Festival exposes visitors to new teas

25 June, 2014 | Source: the jakarta post

“I say let the world go to hell, but I should have my tea,” wrote one of Russia’s most celebrated writers, Fyodor Dostoyevsky, in his novel Notes from Underground. Thankfully, nobody has to go to hell and we can have our cups of tea anytime.

Everybody’s cup of tea: Visitors look at various teas at the Nusantara International Tea Festival, which was held at Fatahillah Museum in the Old Town area of West Jakarta. The festival, which featured national and international tea brands, ended on Sunday. JP/P.J. Leo

Tea lovers might have the same degree of sentiment when it comes to selecting tea and serving it properly, but visitors to the recent Nusantara International Tea Festival learned to further appreciate the wide variety of the commodity that is available.

Held by Lingkar Teh Indonesia, a movement to encourage tea tradition, along with Jakarta Endowment for Art and Heritage (Jeforah) and the Jakarta administration, the four-day festival showcased a number of local and international tea brands and tea-making practices, as well as a small exhibition on the history of tea.

It was the first tea festival in the capital, and is expected to become an annual event to commemorate the city’s anniversary.

Well-known brands taking part in the festival included Tong Tji, Banten Tea, Teh 63, Sariwangi, the tea houses of Siang Ming Tea and Koningsplein Tea, PT Pagilaran and the Tea Board of India. Although the number of participants may not reflect the multitude of local tea brands, visitors to the festival could taste numerous tea blends while listening to various tea stories.

Suwarni Widjaja, the owner of Siang Ming Tea, a tea house that has existed in Jakarta since 1995, said anyone could develop a penchant for a certain tea. That is the reason people should explore tea products and discover “their own tea”, she said. And, once they find it, they need to practice the best way to serve it.

“Every kind of tea is best served at a certain temperature, which is the hardest thing to control. When you buy a Chinese tea, make sure you ask how to brew it and know the kind of teapot, because the two things will influence the taste of your tea,” she told The Jakarta Post.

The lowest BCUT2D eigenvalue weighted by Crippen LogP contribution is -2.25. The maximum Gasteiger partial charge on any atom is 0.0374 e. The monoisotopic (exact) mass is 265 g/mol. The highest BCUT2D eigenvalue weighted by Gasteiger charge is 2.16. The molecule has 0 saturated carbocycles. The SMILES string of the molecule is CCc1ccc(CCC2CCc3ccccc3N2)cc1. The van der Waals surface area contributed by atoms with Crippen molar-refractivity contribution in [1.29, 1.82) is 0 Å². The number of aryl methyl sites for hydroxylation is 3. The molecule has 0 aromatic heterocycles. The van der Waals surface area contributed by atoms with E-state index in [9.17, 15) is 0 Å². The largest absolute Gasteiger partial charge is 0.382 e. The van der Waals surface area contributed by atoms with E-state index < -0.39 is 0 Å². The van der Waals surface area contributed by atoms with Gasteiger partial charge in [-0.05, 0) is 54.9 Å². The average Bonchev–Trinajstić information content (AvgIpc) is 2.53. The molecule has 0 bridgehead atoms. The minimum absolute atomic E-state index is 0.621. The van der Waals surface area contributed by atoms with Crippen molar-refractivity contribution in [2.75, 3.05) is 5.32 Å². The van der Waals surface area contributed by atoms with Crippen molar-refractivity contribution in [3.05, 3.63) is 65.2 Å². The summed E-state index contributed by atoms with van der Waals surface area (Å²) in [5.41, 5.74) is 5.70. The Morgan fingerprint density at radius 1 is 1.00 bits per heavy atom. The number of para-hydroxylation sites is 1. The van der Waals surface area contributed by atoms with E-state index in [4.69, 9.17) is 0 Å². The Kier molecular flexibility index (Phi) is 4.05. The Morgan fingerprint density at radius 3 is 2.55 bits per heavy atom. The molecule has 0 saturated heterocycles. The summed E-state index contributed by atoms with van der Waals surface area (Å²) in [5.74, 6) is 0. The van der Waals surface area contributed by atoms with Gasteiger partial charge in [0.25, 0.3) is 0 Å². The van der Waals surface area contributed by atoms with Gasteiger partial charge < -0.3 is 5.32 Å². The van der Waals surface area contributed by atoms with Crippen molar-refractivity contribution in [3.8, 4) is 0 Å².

She said customers also needed to have some basic knowledge on storing tea. She smiled when recalling a time when one of her customers kept an expensive package of Chinese Pu-erh tea in the refrigerator, which damaged the tea’s quality.

Suwarni’s son Sutejo Wirohutomo said some Chinese black teas could even be treated like wine.

“The longer they are kept, the better they will taste because they will have been through a longer process of oxidation. In Chinese tradition, tea also reflects respect. A family will serve its best tea or give it as a gift to a guest they really honor,” he said.

Their tea shop boasts various kinds of Chinese tea, including green tea, white tea, ching or Oolong tea, red tea, black tea and floral tea. According to their advice, Oolong tea, red tea and black tea are best served in purple clay teapots, while others are best in porcelain teapots.

Kridoyono Handaruroso, a research and development officer at the PT Pagilaran tea plantation, which is owned by Gadjah Mada University’s Faculty of Agriculture, said areas of Indonesia generally have their own preferences for tea products.

His company, he said, does not make products from its own tea. It sells dried tea to companies known as packers, which blend various teas and additional fragrant elements such as jasmine and vanilla.

“These packers are the ones that reach the customers. They develop their own signature taste and color, which makes their brand distinctive,” Kridoyono told the Post.

He said people in Sumatra, for example, love vanilla-flavored black tea, while people in Central Java prefer jasmine black tea.

One of the little-known tea products that was introduced during the festival was white tea, which is literally white in color.

Kridoyono said white tea was his company’s most expensive product because it came from plants’ youngest buds and leaves, which are hand-picked in parts of the company’s 115-year-old tea plantation. Some plantations, he said, use scissors because they can not afford the cost of hand pickers.

“This white tea has the highest value because the best nutrition is located in the buds. Every hectare of tea plantation only produces two kilograms of white tea. One kilogram of white tea now costs between Rp 2 million [US$167] and Rp 2.5 million,” he said.

He said most Indonesians drank black tea because Dutch businesspeople cultivated black tea in Indonesia and sold it to European countries in the past. According to tea company PT Sinar Sosro, tea was first introduced to Indonesia in 1684 when a German named Andreas Cleyer brought tea seeds from Japan to grow decorative plants in Jakarta.

Tea became a commodity in the Dutch’s cultural system in 1828 during the administration of governor Johannes van den Bosch.

 

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